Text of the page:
A federal jury on Monday awarded $13.5 million to the family of a man who died after an encounter with Los Angeles police officers in 2019.
The jury made the unanimous decision that the force and restraint used on Jacobo Juarez Cedillo on April 8, 2019 was excessive and unreasonable, and that officers were deliberately indifferent to his constitutional rights.
In bodycam video released by the LAPD, Cedillo can be heard struggling with officers and indicating he isn’t armed.
Officers claimed that they handcuffed him after he was found on the ground of the parking lot of a gas station and wanted to make sure he was okay.
Cedillo cooperated but became agitated. That’s when officers put him in the prone position and pinned him down for 4 minutes and 20 seconds, cutting off his breathing until he became unconscious.
Cedillo apparently awoke, but officers again pinned him down for another 2 minutes and 46 seconds, again cutting off his breathing. Cedillo died days later at a hospital.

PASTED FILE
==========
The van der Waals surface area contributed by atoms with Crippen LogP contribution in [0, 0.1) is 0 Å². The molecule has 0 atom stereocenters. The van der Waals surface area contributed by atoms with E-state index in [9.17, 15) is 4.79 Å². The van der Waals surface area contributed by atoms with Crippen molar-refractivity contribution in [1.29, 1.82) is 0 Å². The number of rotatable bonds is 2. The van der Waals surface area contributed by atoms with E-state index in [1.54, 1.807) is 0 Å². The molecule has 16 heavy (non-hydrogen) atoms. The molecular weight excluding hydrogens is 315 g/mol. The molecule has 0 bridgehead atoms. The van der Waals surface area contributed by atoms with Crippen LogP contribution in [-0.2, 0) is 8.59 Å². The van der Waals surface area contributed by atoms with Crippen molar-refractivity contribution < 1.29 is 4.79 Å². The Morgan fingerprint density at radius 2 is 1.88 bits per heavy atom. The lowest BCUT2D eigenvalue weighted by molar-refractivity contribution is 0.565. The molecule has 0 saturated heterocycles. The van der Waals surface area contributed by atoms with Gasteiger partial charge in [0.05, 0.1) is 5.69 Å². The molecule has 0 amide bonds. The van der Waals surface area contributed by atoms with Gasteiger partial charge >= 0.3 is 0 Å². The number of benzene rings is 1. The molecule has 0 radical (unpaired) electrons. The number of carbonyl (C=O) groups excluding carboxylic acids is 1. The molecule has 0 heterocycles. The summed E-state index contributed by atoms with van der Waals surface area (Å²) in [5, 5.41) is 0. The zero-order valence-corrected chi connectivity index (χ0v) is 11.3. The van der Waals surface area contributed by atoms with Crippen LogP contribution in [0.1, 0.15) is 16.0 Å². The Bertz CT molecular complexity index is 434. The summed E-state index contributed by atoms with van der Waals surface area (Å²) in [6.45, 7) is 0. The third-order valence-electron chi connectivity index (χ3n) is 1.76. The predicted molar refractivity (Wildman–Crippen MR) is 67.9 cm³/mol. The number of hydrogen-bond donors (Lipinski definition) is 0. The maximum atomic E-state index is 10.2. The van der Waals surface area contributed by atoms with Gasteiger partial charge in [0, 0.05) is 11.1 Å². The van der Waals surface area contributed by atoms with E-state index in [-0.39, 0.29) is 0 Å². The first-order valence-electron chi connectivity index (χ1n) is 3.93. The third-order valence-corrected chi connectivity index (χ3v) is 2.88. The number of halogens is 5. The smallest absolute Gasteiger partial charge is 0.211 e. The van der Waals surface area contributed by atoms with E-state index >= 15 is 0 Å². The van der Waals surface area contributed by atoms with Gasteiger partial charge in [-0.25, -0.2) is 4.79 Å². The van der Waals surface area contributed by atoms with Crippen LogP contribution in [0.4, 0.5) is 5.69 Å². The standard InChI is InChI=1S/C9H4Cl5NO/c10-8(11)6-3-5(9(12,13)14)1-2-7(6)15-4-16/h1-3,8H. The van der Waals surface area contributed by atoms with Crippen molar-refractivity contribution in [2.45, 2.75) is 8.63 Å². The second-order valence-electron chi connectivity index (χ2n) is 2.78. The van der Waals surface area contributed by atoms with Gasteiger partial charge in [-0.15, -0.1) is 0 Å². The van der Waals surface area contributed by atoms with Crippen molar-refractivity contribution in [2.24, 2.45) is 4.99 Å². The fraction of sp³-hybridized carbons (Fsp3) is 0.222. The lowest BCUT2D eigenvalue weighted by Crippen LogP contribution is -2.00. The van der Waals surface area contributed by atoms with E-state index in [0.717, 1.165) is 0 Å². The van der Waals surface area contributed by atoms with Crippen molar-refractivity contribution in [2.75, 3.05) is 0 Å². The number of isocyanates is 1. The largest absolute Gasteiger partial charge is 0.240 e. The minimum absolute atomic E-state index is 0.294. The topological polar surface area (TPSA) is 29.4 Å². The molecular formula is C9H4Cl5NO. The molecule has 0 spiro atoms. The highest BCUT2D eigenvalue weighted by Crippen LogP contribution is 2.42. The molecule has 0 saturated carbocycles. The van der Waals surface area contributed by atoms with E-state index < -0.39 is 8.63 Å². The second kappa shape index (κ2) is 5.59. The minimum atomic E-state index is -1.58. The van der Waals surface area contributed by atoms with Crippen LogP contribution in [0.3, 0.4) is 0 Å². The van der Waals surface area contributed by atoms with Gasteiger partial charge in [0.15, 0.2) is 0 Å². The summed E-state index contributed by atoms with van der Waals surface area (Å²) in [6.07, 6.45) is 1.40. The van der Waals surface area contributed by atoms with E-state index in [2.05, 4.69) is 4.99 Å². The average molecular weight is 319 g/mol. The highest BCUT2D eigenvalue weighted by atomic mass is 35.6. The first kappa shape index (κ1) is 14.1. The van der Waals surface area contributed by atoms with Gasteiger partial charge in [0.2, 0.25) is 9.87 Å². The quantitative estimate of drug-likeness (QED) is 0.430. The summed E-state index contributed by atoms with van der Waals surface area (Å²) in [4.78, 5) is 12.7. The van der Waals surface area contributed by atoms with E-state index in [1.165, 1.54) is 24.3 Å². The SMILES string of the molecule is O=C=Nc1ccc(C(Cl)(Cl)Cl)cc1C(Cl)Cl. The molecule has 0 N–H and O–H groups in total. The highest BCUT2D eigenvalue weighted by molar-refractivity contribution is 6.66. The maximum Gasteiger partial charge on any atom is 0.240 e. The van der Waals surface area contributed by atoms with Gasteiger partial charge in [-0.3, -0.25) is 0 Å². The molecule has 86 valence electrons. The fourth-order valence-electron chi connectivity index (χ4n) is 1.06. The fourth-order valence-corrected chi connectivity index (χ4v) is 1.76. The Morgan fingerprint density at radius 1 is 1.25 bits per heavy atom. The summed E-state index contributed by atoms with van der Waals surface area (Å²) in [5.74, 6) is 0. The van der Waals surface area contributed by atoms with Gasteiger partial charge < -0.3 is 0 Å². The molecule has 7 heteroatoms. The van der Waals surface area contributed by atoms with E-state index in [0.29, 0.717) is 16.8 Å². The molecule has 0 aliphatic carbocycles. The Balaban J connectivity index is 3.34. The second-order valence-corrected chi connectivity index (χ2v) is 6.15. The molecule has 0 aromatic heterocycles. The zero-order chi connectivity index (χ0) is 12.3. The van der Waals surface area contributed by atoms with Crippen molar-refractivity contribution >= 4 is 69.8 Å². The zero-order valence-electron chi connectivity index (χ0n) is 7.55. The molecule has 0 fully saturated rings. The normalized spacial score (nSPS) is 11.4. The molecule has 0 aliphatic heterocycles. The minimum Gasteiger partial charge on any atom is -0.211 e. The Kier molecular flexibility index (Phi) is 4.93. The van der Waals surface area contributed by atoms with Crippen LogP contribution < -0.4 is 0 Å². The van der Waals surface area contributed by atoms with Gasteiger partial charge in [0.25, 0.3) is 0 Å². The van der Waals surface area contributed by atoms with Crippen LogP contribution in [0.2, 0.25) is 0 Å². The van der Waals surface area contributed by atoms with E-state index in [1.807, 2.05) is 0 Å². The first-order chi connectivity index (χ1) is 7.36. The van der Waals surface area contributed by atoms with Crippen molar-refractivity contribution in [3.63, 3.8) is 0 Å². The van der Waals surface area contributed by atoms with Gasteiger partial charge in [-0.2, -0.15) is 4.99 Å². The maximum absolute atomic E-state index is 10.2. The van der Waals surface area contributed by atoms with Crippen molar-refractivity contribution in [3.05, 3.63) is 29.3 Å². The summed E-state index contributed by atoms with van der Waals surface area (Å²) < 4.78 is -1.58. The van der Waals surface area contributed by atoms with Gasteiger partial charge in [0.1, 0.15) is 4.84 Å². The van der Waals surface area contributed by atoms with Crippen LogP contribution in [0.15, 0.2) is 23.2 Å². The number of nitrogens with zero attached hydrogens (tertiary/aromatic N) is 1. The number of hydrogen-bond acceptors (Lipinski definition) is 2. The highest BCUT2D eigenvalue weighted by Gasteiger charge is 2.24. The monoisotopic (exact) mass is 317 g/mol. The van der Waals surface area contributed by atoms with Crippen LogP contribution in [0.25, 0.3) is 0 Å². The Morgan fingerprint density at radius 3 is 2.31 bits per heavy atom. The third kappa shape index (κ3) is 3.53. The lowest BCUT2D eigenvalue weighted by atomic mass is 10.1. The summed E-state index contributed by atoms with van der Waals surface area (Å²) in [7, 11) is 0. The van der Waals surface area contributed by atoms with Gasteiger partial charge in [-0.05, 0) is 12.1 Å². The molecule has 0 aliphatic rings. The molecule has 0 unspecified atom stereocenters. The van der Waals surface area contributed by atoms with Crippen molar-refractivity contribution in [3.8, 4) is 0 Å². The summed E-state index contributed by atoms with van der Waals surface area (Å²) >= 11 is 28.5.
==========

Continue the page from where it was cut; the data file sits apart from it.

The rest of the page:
In the video, while one officer explains how Cedillo was “flipping out,” he answered “no” when asked if a crime had occurred before the use of force was used.
Lawyers for Cedillo’s family likened the situation to the 2020 in-custody death of George Floyd at the hands of Minneapolis police officers.
During the trial, the defense said Cedillo had been on drugs and had a heart problem. The LAPD ruled the officers’ actions were reasonable and within department policy, but the Los Angeles Times reported that Chief Michel Moore wished the officers had positioned Cedillo differently during the detention
Despite that, no criminal charges were ever filed in the case.
“Nothing brings my dad back, but I think it’s really important that the police officers are held accountable,” Cedillo’s daughter, Nicole Juarez Zelaya, said during a news conference Monday after the verdict. “I think that the LAPD needs to be held to a higher standard.”
The jury also found that training at LAPD as of April 2019 was inadequate with respect to the risk of prone to restraint.
“We hope there is retraining, but we don’t think so. These officers are still on the force and even worse, the LAPD found their conduct to be within policy,” the family’s attorney, Dale K. Galipo, said.
The LAPD had no comment about the verdict Monday.